How to Avoid Getting Sick on a Cruise Ship

First of all, the good news: Norovirus is very rarely deadly. It's more like a rotten hangover marked by a few days of nausea and, in some people, vomiting.  The biggest risk, mostly to the eldery and infants, is dehydration. Norovirus can break out wherever people gather and mingle—schools, dorms, nursing homes—and ships with spotless cleanliness ratings can still fall victim to an outbreak.<br><br>It's also extremely common—only the cold is more prevalent. The <em>Explorer of the Seas</em> (above) set a record for the number of cases, but keep in mind that it's one of the larger ships afloat—when it was launched in 2000, it was in <em>the</em> largest class of cruise ship afloat—so there are more people cooped up and more to make queasy. Photo by Royal Caribbean International
First of all, the good news: Norovirus is very rarely deadly. It's more like a rotten hangover marked by a few days of nausea and, in some people, vomiting. The biggest risk, mostly to the eldery and infants, is dehydration. Norovirus can break out wherever people gather and mingle—schools, dorms, nursing homes—and ships with spotless cleanliness ratings can still fall victim to an outbreak.

It's also extremely common—only the cold is more prevalent. The Explorer of the Seas (above) set a record for the number of cases, but keep in mind that it's one of the larger ships afloat—when it was launched in 2000, it was in the largest class of cruise ship afloat—so there are more people cooped up and more to make queasy.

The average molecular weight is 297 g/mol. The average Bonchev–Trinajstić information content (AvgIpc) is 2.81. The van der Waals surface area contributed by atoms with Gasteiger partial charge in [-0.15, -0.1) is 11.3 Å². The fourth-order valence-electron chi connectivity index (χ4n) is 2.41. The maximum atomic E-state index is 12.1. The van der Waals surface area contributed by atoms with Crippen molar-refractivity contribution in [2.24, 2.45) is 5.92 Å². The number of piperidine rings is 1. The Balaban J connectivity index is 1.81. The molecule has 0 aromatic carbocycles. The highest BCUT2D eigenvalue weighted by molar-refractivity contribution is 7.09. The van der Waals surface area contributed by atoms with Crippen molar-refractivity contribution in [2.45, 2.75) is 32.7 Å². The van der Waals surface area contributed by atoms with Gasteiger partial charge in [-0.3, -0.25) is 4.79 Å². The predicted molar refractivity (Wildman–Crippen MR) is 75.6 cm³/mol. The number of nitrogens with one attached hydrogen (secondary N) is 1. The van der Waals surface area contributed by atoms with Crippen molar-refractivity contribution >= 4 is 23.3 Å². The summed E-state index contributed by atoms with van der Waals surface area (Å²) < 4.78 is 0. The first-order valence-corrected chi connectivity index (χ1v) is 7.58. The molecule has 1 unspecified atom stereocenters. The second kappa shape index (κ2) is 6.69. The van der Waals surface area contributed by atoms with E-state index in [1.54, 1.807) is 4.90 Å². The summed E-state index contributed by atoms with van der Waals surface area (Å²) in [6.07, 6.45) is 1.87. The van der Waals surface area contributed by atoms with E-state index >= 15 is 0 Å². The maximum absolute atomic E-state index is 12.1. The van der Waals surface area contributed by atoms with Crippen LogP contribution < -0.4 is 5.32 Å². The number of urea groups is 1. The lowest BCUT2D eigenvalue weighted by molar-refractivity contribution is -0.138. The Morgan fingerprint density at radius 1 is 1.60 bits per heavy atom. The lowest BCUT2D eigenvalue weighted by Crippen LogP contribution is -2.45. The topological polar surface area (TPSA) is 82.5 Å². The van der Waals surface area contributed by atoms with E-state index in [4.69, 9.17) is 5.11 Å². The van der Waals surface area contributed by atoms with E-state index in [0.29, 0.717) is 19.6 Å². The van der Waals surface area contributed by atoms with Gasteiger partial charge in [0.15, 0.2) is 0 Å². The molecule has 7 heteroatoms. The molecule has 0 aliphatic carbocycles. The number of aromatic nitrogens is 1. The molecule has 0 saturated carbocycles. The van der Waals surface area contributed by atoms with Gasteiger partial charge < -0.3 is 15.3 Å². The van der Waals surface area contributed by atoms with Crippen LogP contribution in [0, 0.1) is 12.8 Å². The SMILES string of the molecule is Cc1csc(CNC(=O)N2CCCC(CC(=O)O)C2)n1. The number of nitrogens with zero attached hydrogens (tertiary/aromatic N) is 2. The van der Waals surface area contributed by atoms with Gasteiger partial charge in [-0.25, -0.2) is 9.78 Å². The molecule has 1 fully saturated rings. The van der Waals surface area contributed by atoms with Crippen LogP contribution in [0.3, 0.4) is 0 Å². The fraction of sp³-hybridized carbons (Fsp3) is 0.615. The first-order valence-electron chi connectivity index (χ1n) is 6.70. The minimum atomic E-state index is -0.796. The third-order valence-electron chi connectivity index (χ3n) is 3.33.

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Explorer of the Seas Photo by Ullisan/Flickr
Even spotless ships can carry norovirus. The Queen of England herself once contracted norovirus on her private royal yacht, Britannia (that's its infirmary, above).

In fact, the Centers for Disease Control in Atlanta says Americans get norovirus some 20 million times a year. The main reason we're always hearing about norovirus on cruise ships is safety standards require cruise lines to report every single case.

If you look at the CDC's list of confirmed outbreaks by ship name, you'll see very few vessels repeating on the roster, which would suggest norovirus is more connected to the people who happen to come aboard than the cleanliness of the ships. It doesn't really matter which of the major names you choose; all of them adhere to rigorous, carefully scrutinized safety standards. They have to, partly because most of them are publicly traded and it costs them a fortune when there's an outbreak.